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The Federal Judiciary

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Presentation prepared for lectures on the Federal Judiciary for PS 101 American Government at the University of Kentucky, Spring 2007. Dr. Christopher S. Rice, instructor.

Presentation prepared for lectures on the Federal Judiciary for PS 101 American Government at the University of Kentucky, Spring 2007. Dr. Christopher S. Rice, instructor.

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  • 1. The Federal Judiciary Dr. Christopher S. Rice
  • 2. Overall, do you approve or disapprove of the job the Supreme Court does? A. Strongly approve B. Approve C. Disapprove D. Strongly disapprove E. Don’t know
  • 3. Judiciary Act of 1789
  • 4. “The Least Dangerous Branch”
  • 5. “Cult of the Robe”
  • 6. Trial Courts or U.S. District Courts (94)
  • 7. Appellate Courts or U.S. Courts of Appeals (13) Trial Courts or U.S. District Courts (94)
  • 8. U.S. Supreme Court (1) Appellate Courts or U.S. Courts of Appeals (13) Trial Courts or U.S. District Courts (94)
  • 9. “Specialty Courts”
  • 10. Jurisdiction A court’s authority to hear cases of a particular type.
  • 11. Becoming a federal judge  Nomination & Confirmation  Qualifications (?)  Impeachment
  • 12. Becoming a federal judge  Nomination & Confirmation  Qualifications (?)  Impeachment
  • 13. Becoming a federal judge  Nomination & Confirmation  Qualifications (?)  Impeachment
  • 14. Trial (District) Courts
  • 15. Trial courts which hear a case for the first time and make determinations of fact, law, and who wins, are known as: A. appellate courts. B. entry level courts. C. primary courts. D. courts of original jurisdiction.
  • 16. Original Jurisdiction the authority to be the first court to hear a case.
  • 17. Criminal Law Deals with offenses against society as a whole.
  • 18. Civil Law Regulates obligations between individuals, individuals and government, & individuals and corporations.
  • 19. Grand Juries
  • 20. Appellate Courts
  • 21. Appellate Courts vs. Trial Courts Appellate courts do not hear new cases,  just cases on appeal from federal trial courts.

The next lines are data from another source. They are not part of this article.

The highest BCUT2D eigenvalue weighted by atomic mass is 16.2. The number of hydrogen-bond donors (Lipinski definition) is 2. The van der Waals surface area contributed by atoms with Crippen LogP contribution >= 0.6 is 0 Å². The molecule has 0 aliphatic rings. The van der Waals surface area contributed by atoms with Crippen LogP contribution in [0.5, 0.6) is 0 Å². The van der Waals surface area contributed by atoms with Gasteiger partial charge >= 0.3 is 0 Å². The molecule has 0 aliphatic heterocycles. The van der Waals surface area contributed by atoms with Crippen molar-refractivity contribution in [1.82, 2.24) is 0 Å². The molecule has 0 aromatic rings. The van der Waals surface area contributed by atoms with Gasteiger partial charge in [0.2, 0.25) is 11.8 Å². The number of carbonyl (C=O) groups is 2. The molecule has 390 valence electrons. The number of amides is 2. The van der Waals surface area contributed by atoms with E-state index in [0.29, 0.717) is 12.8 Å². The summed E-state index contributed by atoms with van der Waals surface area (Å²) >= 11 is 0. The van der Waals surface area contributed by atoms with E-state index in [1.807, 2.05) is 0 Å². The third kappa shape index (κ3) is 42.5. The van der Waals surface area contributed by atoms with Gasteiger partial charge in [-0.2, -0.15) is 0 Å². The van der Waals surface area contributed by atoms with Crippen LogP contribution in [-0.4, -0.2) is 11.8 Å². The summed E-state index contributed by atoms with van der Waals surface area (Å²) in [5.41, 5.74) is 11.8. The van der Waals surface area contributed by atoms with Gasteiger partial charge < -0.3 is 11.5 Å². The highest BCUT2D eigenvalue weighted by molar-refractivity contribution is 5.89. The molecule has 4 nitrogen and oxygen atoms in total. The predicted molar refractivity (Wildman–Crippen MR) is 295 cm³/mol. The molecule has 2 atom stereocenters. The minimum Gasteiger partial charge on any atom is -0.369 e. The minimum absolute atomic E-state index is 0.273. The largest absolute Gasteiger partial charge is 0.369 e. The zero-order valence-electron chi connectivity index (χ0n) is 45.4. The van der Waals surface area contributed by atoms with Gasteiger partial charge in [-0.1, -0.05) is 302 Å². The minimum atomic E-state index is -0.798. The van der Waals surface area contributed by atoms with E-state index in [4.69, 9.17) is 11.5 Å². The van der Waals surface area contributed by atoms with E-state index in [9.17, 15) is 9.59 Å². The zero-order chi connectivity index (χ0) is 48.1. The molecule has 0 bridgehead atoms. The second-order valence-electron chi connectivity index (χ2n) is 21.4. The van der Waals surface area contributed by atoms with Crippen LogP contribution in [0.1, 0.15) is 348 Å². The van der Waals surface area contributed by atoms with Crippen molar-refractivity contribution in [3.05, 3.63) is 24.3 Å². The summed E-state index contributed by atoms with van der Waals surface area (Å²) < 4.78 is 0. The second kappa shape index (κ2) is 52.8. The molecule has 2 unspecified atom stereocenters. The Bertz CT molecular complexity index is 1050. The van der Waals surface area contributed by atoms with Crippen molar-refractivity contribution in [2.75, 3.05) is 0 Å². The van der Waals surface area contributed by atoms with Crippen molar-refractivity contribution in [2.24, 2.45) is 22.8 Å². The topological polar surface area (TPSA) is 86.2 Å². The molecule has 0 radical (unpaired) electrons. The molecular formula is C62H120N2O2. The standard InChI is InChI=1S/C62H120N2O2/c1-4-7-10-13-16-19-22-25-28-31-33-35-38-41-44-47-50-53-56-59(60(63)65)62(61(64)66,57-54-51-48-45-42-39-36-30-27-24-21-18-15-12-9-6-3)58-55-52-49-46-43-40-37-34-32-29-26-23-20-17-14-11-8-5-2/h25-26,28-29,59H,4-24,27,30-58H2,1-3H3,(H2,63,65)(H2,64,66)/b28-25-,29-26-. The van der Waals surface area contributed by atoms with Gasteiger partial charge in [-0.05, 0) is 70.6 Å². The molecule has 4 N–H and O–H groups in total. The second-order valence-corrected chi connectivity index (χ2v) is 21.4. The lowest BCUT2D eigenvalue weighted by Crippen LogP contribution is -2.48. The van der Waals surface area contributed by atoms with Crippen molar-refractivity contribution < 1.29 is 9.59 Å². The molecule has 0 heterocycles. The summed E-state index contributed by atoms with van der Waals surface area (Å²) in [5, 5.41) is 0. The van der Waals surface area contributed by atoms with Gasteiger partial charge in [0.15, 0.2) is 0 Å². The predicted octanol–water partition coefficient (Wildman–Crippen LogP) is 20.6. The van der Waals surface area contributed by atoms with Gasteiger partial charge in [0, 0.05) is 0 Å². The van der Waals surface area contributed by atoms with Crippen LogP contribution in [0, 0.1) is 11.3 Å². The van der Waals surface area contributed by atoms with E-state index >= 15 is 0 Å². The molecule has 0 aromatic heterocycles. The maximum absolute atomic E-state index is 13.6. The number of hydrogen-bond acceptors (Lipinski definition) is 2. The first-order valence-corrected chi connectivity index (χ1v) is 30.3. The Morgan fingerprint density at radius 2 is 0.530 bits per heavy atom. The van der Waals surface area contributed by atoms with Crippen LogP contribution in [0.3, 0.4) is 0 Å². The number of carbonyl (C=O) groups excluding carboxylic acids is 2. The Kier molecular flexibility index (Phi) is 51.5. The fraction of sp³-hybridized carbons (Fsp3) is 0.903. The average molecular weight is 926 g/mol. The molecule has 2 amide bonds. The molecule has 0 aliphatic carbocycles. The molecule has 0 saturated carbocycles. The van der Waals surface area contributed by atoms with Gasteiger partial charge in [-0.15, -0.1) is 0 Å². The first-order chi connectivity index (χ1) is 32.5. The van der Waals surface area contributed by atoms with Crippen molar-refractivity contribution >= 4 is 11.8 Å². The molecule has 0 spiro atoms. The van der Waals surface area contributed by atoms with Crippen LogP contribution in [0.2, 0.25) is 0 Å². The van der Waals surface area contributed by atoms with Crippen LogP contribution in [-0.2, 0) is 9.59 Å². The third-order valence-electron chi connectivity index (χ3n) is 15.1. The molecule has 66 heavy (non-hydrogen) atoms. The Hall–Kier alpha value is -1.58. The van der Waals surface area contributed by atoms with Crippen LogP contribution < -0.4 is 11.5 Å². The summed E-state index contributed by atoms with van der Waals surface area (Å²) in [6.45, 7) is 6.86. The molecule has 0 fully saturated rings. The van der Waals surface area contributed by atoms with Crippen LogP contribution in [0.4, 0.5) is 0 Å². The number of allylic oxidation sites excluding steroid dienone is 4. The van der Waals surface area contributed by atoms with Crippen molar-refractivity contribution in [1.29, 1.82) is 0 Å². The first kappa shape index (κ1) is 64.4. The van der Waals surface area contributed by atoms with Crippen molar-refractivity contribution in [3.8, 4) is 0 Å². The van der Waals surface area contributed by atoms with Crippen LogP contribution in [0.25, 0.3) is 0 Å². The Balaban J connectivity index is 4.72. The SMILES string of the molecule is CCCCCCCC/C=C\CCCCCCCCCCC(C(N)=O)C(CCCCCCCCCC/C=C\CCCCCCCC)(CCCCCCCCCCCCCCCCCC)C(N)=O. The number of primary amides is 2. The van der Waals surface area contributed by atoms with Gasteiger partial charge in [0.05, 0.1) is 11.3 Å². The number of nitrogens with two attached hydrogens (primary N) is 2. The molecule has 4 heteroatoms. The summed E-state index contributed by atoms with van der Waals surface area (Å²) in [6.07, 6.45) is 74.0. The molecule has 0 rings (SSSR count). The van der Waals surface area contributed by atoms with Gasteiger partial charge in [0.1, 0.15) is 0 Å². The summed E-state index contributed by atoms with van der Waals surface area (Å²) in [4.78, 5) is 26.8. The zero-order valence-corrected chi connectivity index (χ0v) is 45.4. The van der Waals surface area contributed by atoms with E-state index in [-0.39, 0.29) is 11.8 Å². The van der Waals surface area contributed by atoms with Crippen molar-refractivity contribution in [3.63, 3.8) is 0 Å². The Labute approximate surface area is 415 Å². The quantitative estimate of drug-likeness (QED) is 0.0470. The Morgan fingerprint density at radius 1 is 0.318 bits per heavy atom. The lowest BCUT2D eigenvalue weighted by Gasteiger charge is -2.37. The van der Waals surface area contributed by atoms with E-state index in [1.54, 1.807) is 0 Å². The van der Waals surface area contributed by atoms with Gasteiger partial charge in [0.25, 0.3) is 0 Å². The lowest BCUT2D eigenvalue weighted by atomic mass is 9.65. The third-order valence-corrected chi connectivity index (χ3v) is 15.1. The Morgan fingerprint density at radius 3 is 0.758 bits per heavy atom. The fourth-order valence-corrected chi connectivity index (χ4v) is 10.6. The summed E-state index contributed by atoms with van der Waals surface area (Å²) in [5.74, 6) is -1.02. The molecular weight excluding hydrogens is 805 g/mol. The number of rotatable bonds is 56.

• 22. Appellate Courts vs. Trial Courts Appellate courts do not hear new cases,  just cases on appeal from federal trial courts.  Appeals are based on legal issues rather than questions of factual material.
  • 23. Appellate Courts vs. Trial Courts Appellate courts do not hear new cases,  just cases on appeal from federal trial courts.  Appeals are based on legal issues rather than questions of factual material.  Do not accept new evidence or hear additional witnesses.
  • 24. Appellate Courts vs. Trial Courts Appellate courts do not hear new cases,  just cases on appeal from federal trial courts.  Appeals are based on legal issues rather than questions of factual material.  Do not accept new evidence or hear additional witnesses.  Restrict their review to points of law under dispute.
  • 25. TRUE or FALSE: About 95% of the cases which are appealed to the Supreme Court are turned away without any formal decision by the Court.
  • 26. Most appeals courts decisions are final.
  • 27. Appellate Court Procedure
  • 28. Precedent A judicial decision that serves as a rule for settling subsequent cases of a similar nature.
  • 29. Stare Decisis Doctrine of closely following precedent as the basis for legal reasoning.
  • 30. TRUE or FALSE: You were honestly surprised when the judge overseeing the Anna Nicole Smith trial was busted for possession.
  • 31. Supreme Court of the United States
  • 32. Supreme Court of the United States Size determined by Congress. 
  • 33. Supreme Court of the United States Size determined by Congress.   Congress determines appellate jurisdiction of Supreme Court.
  • 34. Supreme Court of the United States Size determined by Congress.   Congress determines appellate jurisdiction of Supreme Court.  Supreme Court decisions become most important forms of precedent on federal and constitutional questions, for all levels of jurisdiction.
  • 35. The Supreme Court exercises its right to hear a case by: A. issuing a writ of mandamus. B. notifying Congress of the list of all cases it will hear that session. C. one of the justices accepting the case. D. issuing a writ of certiorari.
  • 36. Writ of Certiorari Order from the Court to lower courts demanding that they send up a complete record of a case.
  • 37. The “Rule of Four”
  • 38. Oral Arguments
  • 39. Amicus Curiae briefs
  • 40. Written Opinions
  • 41. Majority Opinion (aka the “opinion of the court”) Statement of the legal reasoning that supports the decision of the majority of the court.
  • 42. Concurring Opinion Opinion of a justice or justices who support the majority decision but have different legal reasons for doing so.
  • 43. Dissenting Opinion The reasoning of the minority, explaining their dissent.
  • 44. A Confusion of Opinions
  • 45. Remanding to a lower court
  • 46. The judicial branch has the power to overturn acts of Congress or the president that it determines are in conflict with the Constitution. Do you think the courts should have this power of judicial review? A. Yes B. No C. Don’t know
  • 47. Judicial Review the power of the Court to rule on the constitutionality of state, federal laws and executive actions.
  • 48. Jefferson & Madison vs. Hamilton
  • 49. Marbury v. Madison (1803)